Long march to justiceIn suppressing dissent, the government is accelerating the decline of the Nepalese state.
The transformation of political actors into oppressors when they rise to powerful positions is disgusting, to say the least. When KP Sharma Oli was using his might to kick Pushpa Kamal Dahal and Madhav Kumar Nepal out of the race to unbridled power, the Dahal-Nepal duo sat on the road holding placards that proclaimed—Hami Yahan Chhaun (We are here!). Where are they now when over a dozen protestors from Nepalgunj are sitting at Maitighar, telling the government that they are here to seek justice? And where is the "democratic" façade of the prime minister who cries "Democracy, Democracy!" at Maitighar when he is out of power? Just three months into power, and those who make Maitighar their home for claiming political space are now using the state's might to suppress the voices of others. Over the weekend, the protest site at Maitighar was quite a sight to see as dozens of police personnel clad in full riot gear stood in combat position as 16 protestors, most of them women, sat on the ground with nothing but placards in their hands.
The 14 protestors who marched over 500 kilometres to Kathmandu from Nepalgunj, and the two who joined them later, are in no way interested in tearing the government apart. They are here to seek justice for Nakunni Dhobi, who was killed under mysterious circumstances on July 20, and to seek the whereabouts of Nirmala Kurmi, who went missing in January 2010. Sick of the administration's apathy in solving the cases of murder and disappearance, the protestors are here to ask why the state's criminal investigation and justice system are not functioning as they should. They are here because Kathmandu still holds the key to power, and those who have failed to get justice from the provincial and local governments are bound to visit the federal capital as their last hope. All they want, the protestors have said loud and clear, is justice.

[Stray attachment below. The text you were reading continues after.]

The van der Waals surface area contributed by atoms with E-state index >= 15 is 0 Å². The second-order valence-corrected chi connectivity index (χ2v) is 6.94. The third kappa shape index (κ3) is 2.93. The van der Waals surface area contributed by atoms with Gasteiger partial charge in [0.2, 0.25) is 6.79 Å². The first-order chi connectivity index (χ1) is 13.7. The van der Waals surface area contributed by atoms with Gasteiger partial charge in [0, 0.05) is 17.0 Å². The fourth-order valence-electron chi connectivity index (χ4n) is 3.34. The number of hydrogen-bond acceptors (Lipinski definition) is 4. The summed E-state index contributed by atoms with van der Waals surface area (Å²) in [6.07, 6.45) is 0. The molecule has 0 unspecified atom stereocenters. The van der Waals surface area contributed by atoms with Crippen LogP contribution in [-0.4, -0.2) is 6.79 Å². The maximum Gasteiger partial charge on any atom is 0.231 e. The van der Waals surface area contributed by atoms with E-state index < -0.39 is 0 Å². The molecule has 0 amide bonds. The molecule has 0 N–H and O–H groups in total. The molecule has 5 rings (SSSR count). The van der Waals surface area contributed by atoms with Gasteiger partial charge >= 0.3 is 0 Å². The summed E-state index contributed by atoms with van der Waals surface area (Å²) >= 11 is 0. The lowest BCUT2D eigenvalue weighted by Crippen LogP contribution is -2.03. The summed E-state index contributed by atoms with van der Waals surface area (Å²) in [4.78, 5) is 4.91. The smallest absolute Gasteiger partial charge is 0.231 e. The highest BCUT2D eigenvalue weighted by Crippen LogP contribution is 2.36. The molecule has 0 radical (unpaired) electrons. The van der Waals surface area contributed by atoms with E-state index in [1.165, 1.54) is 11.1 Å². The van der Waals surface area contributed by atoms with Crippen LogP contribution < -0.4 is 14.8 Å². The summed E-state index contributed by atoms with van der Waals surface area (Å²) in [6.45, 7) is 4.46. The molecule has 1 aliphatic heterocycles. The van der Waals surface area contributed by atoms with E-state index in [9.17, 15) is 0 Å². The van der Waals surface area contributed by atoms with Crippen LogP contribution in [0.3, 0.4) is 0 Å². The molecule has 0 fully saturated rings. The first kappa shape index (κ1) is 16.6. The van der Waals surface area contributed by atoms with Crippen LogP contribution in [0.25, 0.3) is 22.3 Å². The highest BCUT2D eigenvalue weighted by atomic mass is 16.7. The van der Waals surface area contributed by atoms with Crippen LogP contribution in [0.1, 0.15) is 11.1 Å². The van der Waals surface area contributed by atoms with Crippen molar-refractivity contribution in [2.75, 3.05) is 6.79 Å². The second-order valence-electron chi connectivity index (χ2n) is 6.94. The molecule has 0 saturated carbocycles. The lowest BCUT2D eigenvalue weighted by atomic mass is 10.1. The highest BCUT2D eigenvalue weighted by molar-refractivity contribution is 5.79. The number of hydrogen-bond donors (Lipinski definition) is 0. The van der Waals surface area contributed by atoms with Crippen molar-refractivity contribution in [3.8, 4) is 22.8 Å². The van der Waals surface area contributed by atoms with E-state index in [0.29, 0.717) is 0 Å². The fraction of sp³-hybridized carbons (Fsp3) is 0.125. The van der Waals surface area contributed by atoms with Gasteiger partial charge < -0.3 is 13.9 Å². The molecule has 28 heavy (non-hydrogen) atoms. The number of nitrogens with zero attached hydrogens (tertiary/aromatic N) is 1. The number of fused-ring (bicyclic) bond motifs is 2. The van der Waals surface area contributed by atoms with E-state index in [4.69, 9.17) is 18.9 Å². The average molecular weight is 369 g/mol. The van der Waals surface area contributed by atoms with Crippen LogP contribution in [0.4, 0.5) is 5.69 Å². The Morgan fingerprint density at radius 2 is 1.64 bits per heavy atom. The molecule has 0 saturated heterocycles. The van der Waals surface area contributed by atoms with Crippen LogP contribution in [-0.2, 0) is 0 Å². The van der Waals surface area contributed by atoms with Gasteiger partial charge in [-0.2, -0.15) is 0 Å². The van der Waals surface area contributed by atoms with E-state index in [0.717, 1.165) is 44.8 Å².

True to its oppressive character, though, the government has resorted to detaining the protestors, even apparently kidnapping one of them. On Sunday, the Supreme Court had to intervene and ask the police to present Ruby Khan, the leader of the protestors, before the court. The government of the day might want to suppress dissenting and inquisitive voices, but it essentially does is accelerate the decline of the Nepalese state. Having robbed the protestors of their right to protest peacefully, the government is alienating the seekers of justice even as it seeks to protect—directly or indirectly—those accused of wrongdoing. What's more, it is not even willing to create a space conducive for dialogue. Home Minister Bal Krishna Khand reportedly sought to know what the protestors were demanding. Still, with the high-handedness with which the police used force against the protestors, there is little room for meaningful dialogue.
Any dialogue founded upon repression fails to achieve the desired result; instead, Paulo Freire has said it degenerates into paternalistic manipulation. "Founding itself upon love, humility, and faith, dialogue becomes a horizontal relationship of which mutual trust between the dialoguers is the logical consequence", Freire writes in Pedagogy of the Oppressed, the much-celebrated manual for the emancipation of the downtrodden. If the government is serious about dialoguing with the protestors and finding a lasting solution to the problem, it should shed its oppressive character and listen to them. After all, they are seeking nothing more than an assurance from the state that it fulfils its duty to ensure peace, security and justice.